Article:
Nutrient pollution fouls lakes and bays with algae, killing fish and threatening public health. Progress curbing it has been slow, mainly because of farm pollution.
Life on Earth has dramatically changed the chemistry of the planet. Astronomers will measure light that bounces off distant planets to look for similar clues that they host life.
Cleaning up the Great Lakes was a big job when the US and Canada undertook it in 1972. Today it’s far more challenging.
Substances found in algae, squid and fish all have potential antiviral properties.
Rivers are among the most embattled ecosystems on Earth. Researchers are testing a new, inexpensive way to study river health by using eDNA to count the species that rivers harbor.
When conditions are just right in some parts of the Indian Ocean, a type of bacteria will multiply and start to glow. Satellites are helping scientists study these milky seas for the first time.
Three pioneering technologies have forever altered how researchers do their work and promise to revolutionize medicine, from correcting genetic disorders to treating degenerative brain diseases.
Glaciers aren’t sterile wastelands – they’re chock-full of microscopic life.
Invisible to the eye, the microbial life in the air around us can vary depending on our environment.
Harmful algae blooms are an increasing problem in Florida. Once nutrients are in the water to fuel them, little can be done to stop the growth, and the results can be devastating for marine life.
We are only just beginning to understand the importance of this deep and hidden area of the inter-reef that supports a rich diversity of marine life.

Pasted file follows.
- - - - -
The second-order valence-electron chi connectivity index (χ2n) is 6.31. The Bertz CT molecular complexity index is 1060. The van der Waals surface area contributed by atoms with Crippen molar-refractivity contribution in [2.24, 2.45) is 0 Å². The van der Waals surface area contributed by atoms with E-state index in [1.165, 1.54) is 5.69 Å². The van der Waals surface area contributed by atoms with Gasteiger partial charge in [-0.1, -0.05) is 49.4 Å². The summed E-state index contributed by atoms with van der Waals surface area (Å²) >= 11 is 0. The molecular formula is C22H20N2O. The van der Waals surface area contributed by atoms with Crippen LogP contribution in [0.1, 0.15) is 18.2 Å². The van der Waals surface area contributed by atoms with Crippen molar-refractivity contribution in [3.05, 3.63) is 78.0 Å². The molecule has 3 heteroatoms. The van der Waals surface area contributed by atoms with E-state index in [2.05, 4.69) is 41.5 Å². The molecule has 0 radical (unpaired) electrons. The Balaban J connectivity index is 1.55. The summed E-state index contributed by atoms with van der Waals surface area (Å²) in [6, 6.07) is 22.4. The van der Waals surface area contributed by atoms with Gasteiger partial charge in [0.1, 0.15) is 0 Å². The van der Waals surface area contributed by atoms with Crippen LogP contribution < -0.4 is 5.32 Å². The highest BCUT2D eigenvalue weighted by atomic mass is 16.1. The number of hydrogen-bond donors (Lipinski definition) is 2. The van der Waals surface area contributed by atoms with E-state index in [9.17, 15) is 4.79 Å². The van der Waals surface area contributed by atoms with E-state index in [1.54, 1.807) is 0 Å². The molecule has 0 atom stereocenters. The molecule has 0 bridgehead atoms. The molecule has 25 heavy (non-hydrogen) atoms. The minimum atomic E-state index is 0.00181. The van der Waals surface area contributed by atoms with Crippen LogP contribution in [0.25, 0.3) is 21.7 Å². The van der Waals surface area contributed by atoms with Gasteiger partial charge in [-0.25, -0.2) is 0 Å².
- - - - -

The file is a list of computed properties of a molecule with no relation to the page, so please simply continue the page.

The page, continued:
Warmer waters, heavier storms and nutrient pollution are a triple threat to Great Lakes cities’ drinking water. The solution: Cutting nutrient releases and installing systems to filter runoff.
Oxygen produced by these plants helps animals boost their metabolism to match the heat.
In the days before scuba technology, the celebrated photographer sought to capture the beauty of the reef by placing corals in an aquarium and shooting them. But under stress, they released algae.
Oxygen flooded the atmosphere for the first time and then … nothing. Or so we thought.
Researchers have just discovered a new species of bacteria that cranks out a deadly toxin. In a common arrangement in the marine environment, a slug and alga both use this toxin for their own defense.
Algae at the bottom of the Arctic food chain relies on sea ice.
Feeding pigs seaweed could make them, us and the planet healthier without contributing to antibiotic resistance in bacteria.
Tiny chemical clues in the ocean reveal how its role as a carbon store is changing.
Public confidence in the institutions in charge of the Murray Darling Basin has plummeted – with good reason.